After 41 Years, WBC May Be Finished Today

Times Staff Writer

The World Boxing Council, perhaps the most credible and recognized of boxing’s sanctioning organizations, will cease to exist today if its president, Jose Sulaiman, follows through on plans to file for Chapter 7 bankruptcy liquidation in a Puerto Rican court.

Sulaiman is taking the action as the result of a $31-million judgment granted by a New York jury to light-heavyweight Graciano Rocchigiani last year. Rocchigiani sued the WBC in district court, claiming the organization improperly stripped him of his title and gave it to Roy Jones.

“As much as the WBC would like to satisfy the judgment, it is simply impossible for the WBC, a not-for-profit organization, to pay Mr. Rocchigiani the staggering $31-million award,” Sulaiman said in a statement faxed from Mexico City, where he lives.


Promoter Bob Arum called the judgment “totally excessive, ludicrous.”

If the liquidation proceedings go forward, someone could buy the WBC’s name and trademark and try to keep alive a 41-year-old organization affiliated with 161 countries.

Sulaiman, the WBC’s president for 28 years, has already made plans to resurface as head of a new organization, the Universal Boxing Council, with the hope that fighters who hold WBC titles will switch to the UBC.

Arum says he won’t abandon Sulaiman.

“It’s ultimately up to the champions,” said Arum, who has four WBC titleholders. “I am going to counsel my champions to stay with Jose. Why pay money to outsiders coming in? I’m going to stick with Jose. I think he has done a good job.”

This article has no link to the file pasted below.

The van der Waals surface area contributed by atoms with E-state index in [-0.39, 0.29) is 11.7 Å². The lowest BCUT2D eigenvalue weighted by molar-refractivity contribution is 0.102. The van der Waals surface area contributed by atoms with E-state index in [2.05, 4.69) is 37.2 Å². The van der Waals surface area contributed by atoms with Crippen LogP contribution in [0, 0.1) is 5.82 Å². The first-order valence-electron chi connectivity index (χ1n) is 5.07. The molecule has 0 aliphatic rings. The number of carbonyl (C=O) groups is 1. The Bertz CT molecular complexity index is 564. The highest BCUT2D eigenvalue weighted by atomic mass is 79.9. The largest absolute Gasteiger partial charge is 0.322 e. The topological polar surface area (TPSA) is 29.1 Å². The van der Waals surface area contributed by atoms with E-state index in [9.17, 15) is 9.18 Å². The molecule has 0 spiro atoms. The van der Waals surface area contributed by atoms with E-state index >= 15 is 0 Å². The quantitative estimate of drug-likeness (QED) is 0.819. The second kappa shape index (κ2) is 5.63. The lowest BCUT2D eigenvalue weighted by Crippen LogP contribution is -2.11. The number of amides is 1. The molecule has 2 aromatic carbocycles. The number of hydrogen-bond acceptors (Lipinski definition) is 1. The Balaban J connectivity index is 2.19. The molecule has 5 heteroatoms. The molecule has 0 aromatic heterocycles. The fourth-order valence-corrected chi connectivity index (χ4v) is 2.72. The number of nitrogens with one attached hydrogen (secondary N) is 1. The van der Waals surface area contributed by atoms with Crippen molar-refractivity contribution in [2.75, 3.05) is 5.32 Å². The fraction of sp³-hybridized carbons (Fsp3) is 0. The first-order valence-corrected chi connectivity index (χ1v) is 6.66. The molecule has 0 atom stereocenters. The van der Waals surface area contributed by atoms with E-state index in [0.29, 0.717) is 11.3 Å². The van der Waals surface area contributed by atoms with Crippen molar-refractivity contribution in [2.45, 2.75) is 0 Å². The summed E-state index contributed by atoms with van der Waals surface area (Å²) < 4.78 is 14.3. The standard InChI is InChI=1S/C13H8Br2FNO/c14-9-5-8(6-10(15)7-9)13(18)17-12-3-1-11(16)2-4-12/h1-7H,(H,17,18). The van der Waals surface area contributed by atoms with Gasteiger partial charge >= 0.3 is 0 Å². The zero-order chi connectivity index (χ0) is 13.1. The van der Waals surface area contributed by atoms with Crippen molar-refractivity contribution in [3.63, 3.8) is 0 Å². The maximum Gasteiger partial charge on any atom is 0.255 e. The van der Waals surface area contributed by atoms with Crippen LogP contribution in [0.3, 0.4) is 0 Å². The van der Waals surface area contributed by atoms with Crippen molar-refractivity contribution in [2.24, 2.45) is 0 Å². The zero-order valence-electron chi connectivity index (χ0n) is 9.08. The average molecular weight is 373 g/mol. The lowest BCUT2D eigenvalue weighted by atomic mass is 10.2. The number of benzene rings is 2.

Besides his four WBC champions -- middleweight Bernard Hopkins, super-featherweight Erik Morales, lightweight Jose Luis Castillo and junior-flyweight Jorge Arce -- Arum hopes to match the winner of Saturday’s Marco Antonio Barrera-Paulie Ayala featherweight match at Home Depot Center against Injin Chi, the WBC champion.

Rocchigiani rejected a settlement offer from Sulaiman: $3.5 million with $1 million up front and the rest to be paid over the next decade.

Rocchigiani has also rejected an offer of a title shot against Antonio Tarver, the WBC light-heavyweight champion.


Under Chapter 7, the WBC’s assets would be sold with the money going first to pay administrative and court costs and then creditors. The tangible property of the organization would be negligible, some office furniture, paintings and championship belts. The value would be in the WBC’s intellectual property, its name, trademark, the history of the organization and its credibility.

“The only thing of any value is the trademark,” said Judd Burstein, an attorney who has represented various boxing figures. “But that might only be worth $100,000, which means Rocchigiani won’t get much.”

Rocchigiani’s turning down much more in the settlement offer has Arum questioning the fighter’s motives.

“I’m shocked that a settlement wasn’t reached,” Arum said. “This was a lawsuit that cried out for a settlement. I’m really suspicious why Rocchigiani didn’t take it. Something funny is going on.”

Although there is no evidence to back up that speculation, there are theories that the dismantling of the WBC is being orchestrated through Rocchigiani by either a rival boxing organization or a potential buyer.

“This is boxing,” Burstein said.

Sulaiman said, “Very few people could understand the deep sorrow the WBC’s bankruptcy will signify to me personally, and to the members of the 10 continental federations ... who have devoted the very best of efforts ... to serve the boxing community.”